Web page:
MIAMI (CBSMiami) – PortMiami is taking its container handling capabilities to new heights Monday with arrival of four new Super-Post Panamax cranes.
The new cranes are arriving Monday after a 60-day plus sea voyage from Shanghai.
The giant gantry cranes will provide the required lift and reach to handle the new generation of super-sized container cargo vessels that will begin passing through the expanded Panama Canal in 2015.
“The Post-Panamax Era is near at hand,” said Mayor Carlos A. Gimenez. “The new PortMiami cranes represent an investment that ensures that we remain competitive in the global marketplace. PortMiami’s new cranes ensure that our cargo yards will be able to handle the increasingly larger vessels calling on Ports around the world.”
With an outreach of 223 feet, the new gantry cranes will service cargo vessels up to 22 containers wide with up to nine containers high above deck and eleven containers below deck. That’s compared to a reach of 13 containers on the older and smaller cranes.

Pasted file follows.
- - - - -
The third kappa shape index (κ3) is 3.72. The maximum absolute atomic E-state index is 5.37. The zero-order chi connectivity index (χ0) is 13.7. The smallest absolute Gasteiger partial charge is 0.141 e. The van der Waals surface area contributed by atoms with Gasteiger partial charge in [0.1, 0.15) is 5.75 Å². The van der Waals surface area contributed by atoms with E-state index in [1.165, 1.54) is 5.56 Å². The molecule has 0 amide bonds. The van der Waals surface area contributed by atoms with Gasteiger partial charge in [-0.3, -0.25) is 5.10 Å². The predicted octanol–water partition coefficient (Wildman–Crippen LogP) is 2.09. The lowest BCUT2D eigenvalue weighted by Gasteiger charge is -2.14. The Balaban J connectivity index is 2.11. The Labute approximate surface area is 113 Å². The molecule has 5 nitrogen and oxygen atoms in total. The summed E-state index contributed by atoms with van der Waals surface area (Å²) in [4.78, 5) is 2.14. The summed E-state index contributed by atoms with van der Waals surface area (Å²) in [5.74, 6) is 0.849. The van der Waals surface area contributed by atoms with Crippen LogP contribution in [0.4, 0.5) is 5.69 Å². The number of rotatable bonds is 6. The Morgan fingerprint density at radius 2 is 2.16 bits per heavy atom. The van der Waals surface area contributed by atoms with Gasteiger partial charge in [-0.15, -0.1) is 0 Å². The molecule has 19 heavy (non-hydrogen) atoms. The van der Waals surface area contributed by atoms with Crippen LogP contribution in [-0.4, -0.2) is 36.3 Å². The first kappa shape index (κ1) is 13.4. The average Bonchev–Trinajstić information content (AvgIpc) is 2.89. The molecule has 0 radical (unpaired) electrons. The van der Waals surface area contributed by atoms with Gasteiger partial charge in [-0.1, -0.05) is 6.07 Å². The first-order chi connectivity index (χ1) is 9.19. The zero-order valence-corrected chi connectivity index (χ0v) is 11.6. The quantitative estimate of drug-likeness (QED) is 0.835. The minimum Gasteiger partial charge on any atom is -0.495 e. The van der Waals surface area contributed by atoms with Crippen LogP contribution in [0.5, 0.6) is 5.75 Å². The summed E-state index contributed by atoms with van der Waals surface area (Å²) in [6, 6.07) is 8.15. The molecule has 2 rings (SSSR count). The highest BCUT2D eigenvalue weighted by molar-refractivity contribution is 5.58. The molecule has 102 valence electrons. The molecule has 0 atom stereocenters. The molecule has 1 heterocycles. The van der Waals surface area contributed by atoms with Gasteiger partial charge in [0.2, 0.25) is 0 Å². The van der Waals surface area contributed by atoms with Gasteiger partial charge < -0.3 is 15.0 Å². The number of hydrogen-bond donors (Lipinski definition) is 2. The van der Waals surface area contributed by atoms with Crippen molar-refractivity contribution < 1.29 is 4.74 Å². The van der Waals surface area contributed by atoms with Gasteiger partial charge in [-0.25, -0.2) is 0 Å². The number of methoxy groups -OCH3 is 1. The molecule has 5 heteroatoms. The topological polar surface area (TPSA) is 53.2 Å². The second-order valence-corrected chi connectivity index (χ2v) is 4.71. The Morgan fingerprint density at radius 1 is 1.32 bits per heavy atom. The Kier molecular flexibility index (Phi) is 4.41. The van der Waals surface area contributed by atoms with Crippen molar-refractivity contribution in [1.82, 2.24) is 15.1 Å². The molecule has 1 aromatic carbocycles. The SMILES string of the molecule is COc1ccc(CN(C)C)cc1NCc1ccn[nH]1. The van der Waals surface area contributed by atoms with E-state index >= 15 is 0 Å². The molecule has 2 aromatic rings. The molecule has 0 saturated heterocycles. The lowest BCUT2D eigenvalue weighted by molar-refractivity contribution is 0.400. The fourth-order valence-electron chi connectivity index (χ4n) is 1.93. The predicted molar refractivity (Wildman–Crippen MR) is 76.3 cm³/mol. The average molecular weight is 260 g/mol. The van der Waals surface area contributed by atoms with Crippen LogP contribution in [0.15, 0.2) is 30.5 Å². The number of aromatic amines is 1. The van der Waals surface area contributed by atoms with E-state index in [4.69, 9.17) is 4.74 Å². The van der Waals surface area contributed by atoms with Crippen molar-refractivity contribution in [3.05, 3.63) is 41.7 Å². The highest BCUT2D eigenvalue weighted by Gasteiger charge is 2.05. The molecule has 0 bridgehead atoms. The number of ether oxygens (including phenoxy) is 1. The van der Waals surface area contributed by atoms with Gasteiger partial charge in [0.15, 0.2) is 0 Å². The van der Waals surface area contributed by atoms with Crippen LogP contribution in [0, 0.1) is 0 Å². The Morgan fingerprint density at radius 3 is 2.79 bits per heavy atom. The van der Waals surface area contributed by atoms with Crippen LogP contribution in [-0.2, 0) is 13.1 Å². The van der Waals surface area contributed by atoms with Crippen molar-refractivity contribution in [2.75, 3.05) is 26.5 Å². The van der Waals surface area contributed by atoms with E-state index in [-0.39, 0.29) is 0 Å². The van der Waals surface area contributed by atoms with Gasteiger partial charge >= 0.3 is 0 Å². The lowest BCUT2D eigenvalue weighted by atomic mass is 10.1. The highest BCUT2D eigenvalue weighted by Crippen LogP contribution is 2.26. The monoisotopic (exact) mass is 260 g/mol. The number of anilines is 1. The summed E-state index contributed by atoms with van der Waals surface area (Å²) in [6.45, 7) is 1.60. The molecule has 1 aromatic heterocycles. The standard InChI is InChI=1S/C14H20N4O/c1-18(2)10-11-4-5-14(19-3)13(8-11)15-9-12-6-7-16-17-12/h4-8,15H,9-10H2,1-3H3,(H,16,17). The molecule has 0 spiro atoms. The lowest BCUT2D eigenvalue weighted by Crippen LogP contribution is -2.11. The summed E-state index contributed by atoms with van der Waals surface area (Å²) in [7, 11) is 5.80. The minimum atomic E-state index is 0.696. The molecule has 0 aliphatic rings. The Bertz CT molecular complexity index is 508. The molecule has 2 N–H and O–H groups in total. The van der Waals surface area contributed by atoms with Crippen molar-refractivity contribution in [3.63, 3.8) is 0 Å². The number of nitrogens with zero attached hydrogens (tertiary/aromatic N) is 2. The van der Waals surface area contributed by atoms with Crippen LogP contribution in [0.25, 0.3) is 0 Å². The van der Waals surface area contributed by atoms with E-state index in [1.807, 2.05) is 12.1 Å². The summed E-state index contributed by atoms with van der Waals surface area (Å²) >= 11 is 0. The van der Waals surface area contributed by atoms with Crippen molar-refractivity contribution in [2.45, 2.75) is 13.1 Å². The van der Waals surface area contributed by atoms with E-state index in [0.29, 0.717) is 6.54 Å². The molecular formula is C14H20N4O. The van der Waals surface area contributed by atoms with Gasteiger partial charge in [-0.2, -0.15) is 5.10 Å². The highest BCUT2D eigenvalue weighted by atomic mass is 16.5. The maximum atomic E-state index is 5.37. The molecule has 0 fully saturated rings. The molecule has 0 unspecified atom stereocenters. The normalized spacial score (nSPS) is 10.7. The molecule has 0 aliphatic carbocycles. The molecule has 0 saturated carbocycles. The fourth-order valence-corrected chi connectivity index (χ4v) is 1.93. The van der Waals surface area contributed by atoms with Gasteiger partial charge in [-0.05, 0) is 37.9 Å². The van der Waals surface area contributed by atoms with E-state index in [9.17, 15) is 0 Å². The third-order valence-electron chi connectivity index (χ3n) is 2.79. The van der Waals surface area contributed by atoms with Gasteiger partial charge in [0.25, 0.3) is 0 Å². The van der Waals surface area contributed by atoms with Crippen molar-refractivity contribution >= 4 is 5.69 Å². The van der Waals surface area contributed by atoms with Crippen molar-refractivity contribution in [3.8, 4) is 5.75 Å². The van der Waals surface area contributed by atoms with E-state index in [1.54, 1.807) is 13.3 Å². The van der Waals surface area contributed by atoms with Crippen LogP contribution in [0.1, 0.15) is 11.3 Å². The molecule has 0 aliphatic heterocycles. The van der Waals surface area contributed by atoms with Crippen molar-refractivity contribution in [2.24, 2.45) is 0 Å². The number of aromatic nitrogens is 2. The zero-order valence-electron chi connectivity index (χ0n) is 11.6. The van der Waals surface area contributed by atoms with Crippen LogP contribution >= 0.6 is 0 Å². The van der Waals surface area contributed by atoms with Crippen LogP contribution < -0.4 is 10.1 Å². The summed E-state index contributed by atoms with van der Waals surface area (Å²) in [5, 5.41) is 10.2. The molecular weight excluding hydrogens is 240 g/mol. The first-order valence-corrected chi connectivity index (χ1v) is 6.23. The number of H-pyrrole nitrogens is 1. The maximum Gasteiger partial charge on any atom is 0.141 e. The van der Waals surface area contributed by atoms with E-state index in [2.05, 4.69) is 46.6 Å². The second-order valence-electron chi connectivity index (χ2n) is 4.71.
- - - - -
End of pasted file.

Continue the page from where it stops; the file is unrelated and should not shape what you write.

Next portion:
In keeping with PortMiami’s commitment to sustainability, the cranes are fully electric and are equipped with control systems to record all crane activity.
With the arrival of the four new cranes, PortMiami has a total of 13 cranes, six of which are Super Post-Panamax cranes, and will be the only port south of Norfolk, Virginia able to accommodate post-Panamax vessels.
Today, the average container vessels calling on PortMiami is approximately 3,000 to 4,000 TEUs (twenty-foot equivalent) but the newer ships are nearly double in size with the largest now under construction having TEU capacity topping 15,000 TEUs.
The new cranes increase PortMiami’s loading and unloading efficiencies,” said PortMiami Director Bill Johnson. “We set an ambitious goal to double our cargo traffic over the next several years—the new cranes are an important component in our growth strategy.”
The new cranes are among $2 billion in capital improvements currently underway at PortMiami. Other on-going infrastructure projects include the deepening of the port’s main channel, the restoration of the bridge and rail line connecting the port to the mainland, and the completion of the Port Tunnel that will connect the port to other major highway arteries.